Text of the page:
Compounds derived from red wine, spicy peppers and tree bark hold potential for treating ovarian cancer

December 11, 2013

In a series of recent papers, Dr. Benjamin Tsang and his colleagues have revealed how several natural compounds may be able to make ovarian cancer cells more sensitive to chemotherapy. The five-year survival rate for ovarian cancer is just 20% and resistance to chemotherapy is thought to play major role. The natural compounds are piceatannol (derived from grapes and red wine; see JBC), hirsutenone (derived from Marchurian alder bark; see JBC) and piperlongumine (derived from spicy peppers; see PLOS ONE). The papers show that each of these compounds make the chemotherapy drug cisplatin more effective against ovarian cancer in cell culture, and for piceatannol, in mouse models as well. Dr. Tsang and his colleagues also show how these compounds alter molecular pathways involved in programmed cell death.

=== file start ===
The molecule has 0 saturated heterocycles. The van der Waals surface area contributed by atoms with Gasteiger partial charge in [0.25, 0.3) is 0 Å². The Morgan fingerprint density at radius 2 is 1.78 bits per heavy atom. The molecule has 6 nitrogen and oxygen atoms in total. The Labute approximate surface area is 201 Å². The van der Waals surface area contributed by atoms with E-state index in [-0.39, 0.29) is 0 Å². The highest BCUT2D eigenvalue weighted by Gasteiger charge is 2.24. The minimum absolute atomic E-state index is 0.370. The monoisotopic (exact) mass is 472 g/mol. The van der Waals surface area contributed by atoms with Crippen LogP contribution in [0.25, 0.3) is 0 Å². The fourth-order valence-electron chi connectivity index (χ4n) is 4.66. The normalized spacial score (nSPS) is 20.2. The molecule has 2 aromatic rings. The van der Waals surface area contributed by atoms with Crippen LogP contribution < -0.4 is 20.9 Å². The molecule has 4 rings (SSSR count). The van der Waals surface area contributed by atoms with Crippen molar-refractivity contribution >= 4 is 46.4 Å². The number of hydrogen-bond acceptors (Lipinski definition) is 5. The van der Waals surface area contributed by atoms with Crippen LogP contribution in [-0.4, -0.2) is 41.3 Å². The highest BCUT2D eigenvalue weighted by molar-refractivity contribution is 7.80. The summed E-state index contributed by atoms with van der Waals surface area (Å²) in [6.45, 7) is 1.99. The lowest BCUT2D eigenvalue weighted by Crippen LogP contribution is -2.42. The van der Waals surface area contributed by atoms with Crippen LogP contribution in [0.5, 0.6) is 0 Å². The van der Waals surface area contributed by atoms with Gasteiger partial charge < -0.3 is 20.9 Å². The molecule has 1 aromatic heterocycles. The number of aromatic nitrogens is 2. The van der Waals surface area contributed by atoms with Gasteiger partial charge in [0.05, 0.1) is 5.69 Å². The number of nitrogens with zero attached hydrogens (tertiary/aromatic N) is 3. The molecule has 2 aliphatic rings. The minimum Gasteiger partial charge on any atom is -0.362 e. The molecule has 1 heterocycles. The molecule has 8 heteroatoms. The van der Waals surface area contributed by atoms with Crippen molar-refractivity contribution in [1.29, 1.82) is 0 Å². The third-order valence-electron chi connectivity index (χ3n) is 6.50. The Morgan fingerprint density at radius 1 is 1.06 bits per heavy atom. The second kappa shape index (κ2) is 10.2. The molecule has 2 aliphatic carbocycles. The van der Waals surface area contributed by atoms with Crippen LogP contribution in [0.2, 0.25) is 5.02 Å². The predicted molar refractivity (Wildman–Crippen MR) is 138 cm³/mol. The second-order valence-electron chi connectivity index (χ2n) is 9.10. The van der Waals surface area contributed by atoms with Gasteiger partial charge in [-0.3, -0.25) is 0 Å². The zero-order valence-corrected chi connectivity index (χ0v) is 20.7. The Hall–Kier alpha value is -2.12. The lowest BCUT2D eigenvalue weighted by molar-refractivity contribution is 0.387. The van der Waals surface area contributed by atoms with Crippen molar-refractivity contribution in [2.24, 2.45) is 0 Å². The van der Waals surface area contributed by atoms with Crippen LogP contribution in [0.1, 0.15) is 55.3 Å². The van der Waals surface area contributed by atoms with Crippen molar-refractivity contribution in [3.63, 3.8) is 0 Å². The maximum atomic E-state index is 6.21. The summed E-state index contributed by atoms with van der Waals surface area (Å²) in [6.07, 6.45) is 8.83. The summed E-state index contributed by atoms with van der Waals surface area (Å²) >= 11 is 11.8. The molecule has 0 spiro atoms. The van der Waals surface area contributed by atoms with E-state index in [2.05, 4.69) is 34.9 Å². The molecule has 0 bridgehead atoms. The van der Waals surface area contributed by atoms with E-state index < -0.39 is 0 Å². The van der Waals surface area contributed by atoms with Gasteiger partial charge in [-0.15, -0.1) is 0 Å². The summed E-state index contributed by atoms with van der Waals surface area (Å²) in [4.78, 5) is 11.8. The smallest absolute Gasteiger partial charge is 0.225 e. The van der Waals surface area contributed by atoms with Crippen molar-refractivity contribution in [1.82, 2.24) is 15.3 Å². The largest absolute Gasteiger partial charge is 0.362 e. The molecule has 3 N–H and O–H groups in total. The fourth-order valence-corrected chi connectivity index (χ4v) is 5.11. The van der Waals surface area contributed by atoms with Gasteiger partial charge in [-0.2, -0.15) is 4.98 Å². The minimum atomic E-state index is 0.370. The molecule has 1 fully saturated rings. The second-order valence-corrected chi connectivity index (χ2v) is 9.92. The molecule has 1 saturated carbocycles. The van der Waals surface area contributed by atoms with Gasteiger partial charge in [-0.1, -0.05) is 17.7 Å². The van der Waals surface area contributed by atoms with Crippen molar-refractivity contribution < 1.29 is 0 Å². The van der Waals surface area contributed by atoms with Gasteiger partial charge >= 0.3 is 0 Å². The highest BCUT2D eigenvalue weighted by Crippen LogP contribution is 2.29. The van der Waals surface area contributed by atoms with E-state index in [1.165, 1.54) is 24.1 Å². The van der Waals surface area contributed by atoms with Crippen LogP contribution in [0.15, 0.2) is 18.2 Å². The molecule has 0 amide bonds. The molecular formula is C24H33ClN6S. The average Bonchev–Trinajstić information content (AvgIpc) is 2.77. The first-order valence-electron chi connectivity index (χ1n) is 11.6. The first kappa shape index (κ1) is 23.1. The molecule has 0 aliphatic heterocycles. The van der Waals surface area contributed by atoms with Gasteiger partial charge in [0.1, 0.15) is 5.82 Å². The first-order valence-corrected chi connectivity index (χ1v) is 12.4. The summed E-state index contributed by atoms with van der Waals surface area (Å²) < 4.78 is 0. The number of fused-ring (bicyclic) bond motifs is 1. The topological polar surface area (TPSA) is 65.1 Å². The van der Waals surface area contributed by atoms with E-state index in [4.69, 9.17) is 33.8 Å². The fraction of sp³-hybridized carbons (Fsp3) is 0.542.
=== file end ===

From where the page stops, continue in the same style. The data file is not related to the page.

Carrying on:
Funders: Canadian Institutes of Health Research; National Research Foundation of Korea

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